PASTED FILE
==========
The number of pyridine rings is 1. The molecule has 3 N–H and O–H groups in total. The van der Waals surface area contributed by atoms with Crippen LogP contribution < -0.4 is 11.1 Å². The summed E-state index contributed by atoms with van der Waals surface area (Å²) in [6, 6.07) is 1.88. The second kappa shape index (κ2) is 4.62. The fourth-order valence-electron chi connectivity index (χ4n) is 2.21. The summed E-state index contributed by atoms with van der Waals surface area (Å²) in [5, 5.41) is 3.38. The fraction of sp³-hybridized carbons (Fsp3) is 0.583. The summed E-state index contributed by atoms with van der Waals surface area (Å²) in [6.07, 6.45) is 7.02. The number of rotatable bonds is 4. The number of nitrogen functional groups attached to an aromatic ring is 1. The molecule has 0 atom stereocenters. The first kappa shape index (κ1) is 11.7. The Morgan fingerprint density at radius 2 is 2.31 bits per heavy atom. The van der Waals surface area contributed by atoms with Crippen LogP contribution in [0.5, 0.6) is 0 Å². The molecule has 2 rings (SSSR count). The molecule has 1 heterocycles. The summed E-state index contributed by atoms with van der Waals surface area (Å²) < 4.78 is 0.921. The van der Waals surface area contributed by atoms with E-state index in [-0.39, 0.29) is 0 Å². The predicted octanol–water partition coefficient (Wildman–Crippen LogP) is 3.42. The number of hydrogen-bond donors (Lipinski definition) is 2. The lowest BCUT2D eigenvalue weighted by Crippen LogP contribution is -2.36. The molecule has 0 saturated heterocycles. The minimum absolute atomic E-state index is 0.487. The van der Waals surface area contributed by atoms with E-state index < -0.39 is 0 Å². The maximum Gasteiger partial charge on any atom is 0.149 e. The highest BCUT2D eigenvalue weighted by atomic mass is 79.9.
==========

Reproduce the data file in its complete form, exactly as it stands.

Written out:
The number of pyridine rings is 1. The molecule has 3 N–H and O–H groups in total. The van der Waals surface area contributed by atoms with Crippen LogP contribution < -0.4 is 11.1 Å². The summed E-state index contributed by atoms with van der Waals surface area (Å²) in [6, 6.07) is 1.88. The second kappa shape index (κ2) is 4.62. The fourth-order valence-electron chi connectivity index (χ4n) is 2.21. The summed E-state index contributed by atoms with van der Waals surface area (Å²) in [5, 5.41) is 3.38. The fraction of sp³-hybridized carbons (Fsp3) is 0.583. The summed E-state index contributed by atoms with van der Waals surface area (Å²) in [6.07, 6.45) is 7.02. The number of rotatable bonds is 4. The number of nitrogen functional groups attached to an aromatic ring is 1. The molecule has 0 atom stereocenters. The first kappa shape index (κ1) is 11.7. The Morgan fingerprint density at radius 2 is 2.31 bits per heavy atom. The van der Waals surface area contributed by atoms with Crippen LogP contribution in [0.5, 0.6) is 0 Å². The molecule has 2 rings (SSSR count). The molecule has 1 heterocycles. The summed E-state index contributed by atoms with van der Waals surface area (Å²) < 4.78 is 0.921. The van der Waals surface area contributed by atoms with E-state index in [-0.39, 0.29) is 0 Å². The predicted octanol–water partition coefficient (Wildman–Crippen LogP) is 3.42. The number of hydrogen-bond donors (Lipinski definition) is 2. The lowest BCUT2D eigenvalue weighted by Crippen LogP contribution is -2.36. The molecule has 0 saturated heterocycles. The minimum absolute atomic E-state index is 0.487. The van der Waals surface area contributed by atoms with E-state index < -0.39 is 0 Å². The maximum Gasteiger partial charge on any atom is 0.149 e. The highest BCUT2D eigenvalue weighted by atomic mass is 79.9.